Marine foods are following the path of the rest of the pet food market in several ways, according to industry insiders.
"When the public starts caring about their health and what they put in their bodies, then they will begin to care about what their animals are eating as well," said Vanessa Glass, president of Glass Aquatics, a fish store in Hurst, Texas.
In the aquatic diets market, this consumer trend translates to a focus on individual ingredients and their quality, insiders said.
"We are seeing probiotics in fish food, lower ash levels for better metabolism of food and absorption, reducing the undigested food that can contribute to poor water quality," said Heidi Buratti, store manager at Extreme Marine in Ventura, Calif. "We are also seeing an uptick in ‘natural foods.’"
Customers seek out "good-quality and environmentally friendly foods for their fish, like for their own diet," said Claus Frenken, director of sales for Sera North America, a Montgomeryville, Pa.-based manufacturer of aquatic products.
Freeze-dried foods are seeing an uptick as well, thanks to the wide variety available and their versatility, according to Jason Oneppo, research and development manager for San Francisco Bay Brand/Ocean Nutrition, a Newark, Calif.-based fish and reptile food manufacturer.
"The foods can be fed to aquariums dry, the same as flake or pellet, soaked in water or supplements, and then poured into the aquarium for broadcast feeding or used to target feed corals and other invertebrates," he said.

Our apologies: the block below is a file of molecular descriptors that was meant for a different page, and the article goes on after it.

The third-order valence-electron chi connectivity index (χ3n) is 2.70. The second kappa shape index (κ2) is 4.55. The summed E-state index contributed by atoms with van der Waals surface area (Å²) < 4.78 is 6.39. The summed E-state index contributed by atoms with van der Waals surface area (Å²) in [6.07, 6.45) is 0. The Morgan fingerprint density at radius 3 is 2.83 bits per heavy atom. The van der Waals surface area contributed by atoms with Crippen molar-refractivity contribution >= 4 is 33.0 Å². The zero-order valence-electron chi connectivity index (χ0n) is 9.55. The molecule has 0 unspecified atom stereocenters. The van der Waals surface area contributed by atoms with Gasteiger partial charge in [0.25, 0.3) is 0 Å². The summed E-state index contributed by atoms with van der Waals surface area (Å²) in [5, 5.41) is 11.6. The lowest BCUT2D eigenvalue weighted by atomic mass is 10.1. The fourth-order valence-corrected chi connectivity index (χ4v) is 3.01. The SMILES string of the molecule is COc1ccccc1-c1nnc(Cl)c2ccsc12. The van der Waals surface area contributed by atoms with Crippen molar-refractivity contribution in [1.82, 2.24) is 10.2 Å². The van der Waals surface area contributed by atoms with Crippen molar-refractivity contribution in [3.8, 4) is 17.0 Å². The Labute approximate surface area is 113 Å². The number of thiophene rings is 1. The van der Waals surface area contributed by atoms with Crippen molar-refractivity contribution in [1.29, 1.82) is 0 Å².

Another trend in marine diets is "a migration away from formulated foods toward frozen or fresh foods," said Chris Clevers, president of Hikari Sales USA, a premium aquatics and reptile diets manufacturer in Hayward, Calif.
Marine hobbyists’ desire for healthier, more colorful fish is driving the newest offerings, according to Adam Marietta, owner of Aquatic Environments, a store with a focus on aquatics and reptiles in Davenport, Iowa.
"Aquarists like easy-to-use products that provide a visible result in a timely manner, at an affordable price," he said. "There are now more options for foods that include vitamins, medications and/or color-enhancing ingredients. These options are arising due to customer demand."
Social Tricks of the Trade
Social media is a powerful tool that manufacturers and specialty retailers in the aquatics market can employ to market themselves, as well as their products and services. Of the major platforms available, Facebook, Instagram and YouTube were reported as the most used by aquatics companies.